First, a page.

Monday, March 30, 2015

New technologies for a smarter city – Le Journal de Montreal

MONTREAL – The City of Montreal would benefit from further automate its transport and surveillance systems if it is to improve traffic flow and better secure the population

. This is what many think speakers took the floor at the Smart City exhibition in Montreal last week, where several experts and companies have offered ideas and technologies that enable cities to manage smarter infrastructure and services.

Although the City has just opened its first Urban Mobility Management Centre (CGMU), which will have 500 cameras and real-time management of many traffic lights, Martin Rivest, responsible and Technology innovation at the company Thales, believes that Montreal could do more.

As did the French city of Strasbourg there a few years ago, he proposed including the installation of sensors in the new cameras of CGMU and in the roadway to detect the traffic flow. With this data, the City can analyze the habits of motorists and make the necessary adjustments on the road network to reduce congestion.

Other sensors can be used to monitor the condition of its structures and identify weaknesses, allowing city departments to make repairs preventively before the infrastructure is deteriorating too.

“These instruments can even be used to locate vacant parking spaces, which is difficult in almost all major cities. The more information we have among the most hands that can optimize the flow, “Mr. Rivest said.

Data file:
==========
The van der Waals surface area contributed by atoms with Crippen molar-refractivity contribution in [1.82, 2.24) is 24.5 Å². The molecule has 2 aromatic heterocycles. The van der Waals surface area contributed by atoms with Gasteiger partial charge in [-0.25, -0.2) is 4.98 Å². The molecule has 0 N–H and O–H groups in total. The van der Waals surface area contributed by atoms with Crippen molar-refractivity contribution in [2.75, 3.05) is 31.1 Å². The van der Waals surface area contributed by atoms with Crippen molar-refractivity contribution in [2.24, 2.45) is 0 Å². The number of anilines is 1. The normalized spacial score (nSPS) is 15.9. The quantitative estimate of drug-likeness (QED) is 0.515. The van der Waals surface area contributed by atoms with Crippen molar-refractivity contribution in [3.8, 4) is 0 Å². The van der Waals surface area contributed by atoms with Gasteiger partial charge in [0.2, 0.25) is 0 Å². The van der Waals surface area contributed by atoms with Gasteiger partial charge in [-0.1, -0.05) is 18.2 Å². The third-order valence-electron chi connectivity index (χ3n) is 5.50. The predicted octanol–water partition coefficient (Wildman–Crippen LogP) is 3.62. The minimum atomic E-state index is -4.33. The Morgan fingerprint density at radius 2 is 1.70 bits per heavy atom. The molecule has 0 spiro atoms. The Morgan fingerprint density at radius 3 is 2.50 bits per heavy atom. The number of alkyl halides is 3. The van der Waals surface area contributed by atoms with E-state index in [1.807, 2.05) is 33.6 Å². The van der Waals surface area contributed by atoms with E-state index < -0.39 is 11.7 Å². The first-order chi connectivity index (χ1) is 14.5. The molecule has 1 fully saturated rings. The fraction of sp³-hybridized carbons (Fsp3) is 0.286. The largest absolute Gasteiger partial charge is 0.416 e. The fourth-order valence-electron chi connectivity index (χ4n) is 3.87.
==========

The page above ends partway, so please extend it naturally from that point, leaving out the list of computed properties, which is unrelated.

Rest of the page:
Securing the city

In 2009, Mexico City has launched a $ 400 million project to automate a number of public safety tools and tackle crime.

Thanks in 15 000 new cameras security sensors shots, license plate readers, and five new command centers, the response time of emergency services from 12 minutes to two minutes and the crime rate fell more 12% in the Mexican capital.

According to experts, similar technologies in Montreal allow service order to better manage security at major events such as sporting events or outdoor concerts.

With cameras equipped with incidents recognition systems, a command center can pinpoint problems faster and immediately alert the police on the ground, for example.

“Securing activities such as the Jazz Festival requires a complex logistics, sometimes it looks like crisis management,” said Mr. Rivest.

It also believes that the City could benefit from major savings as a better automated management of public security would reduce the number of agents assigned to monitor the field.


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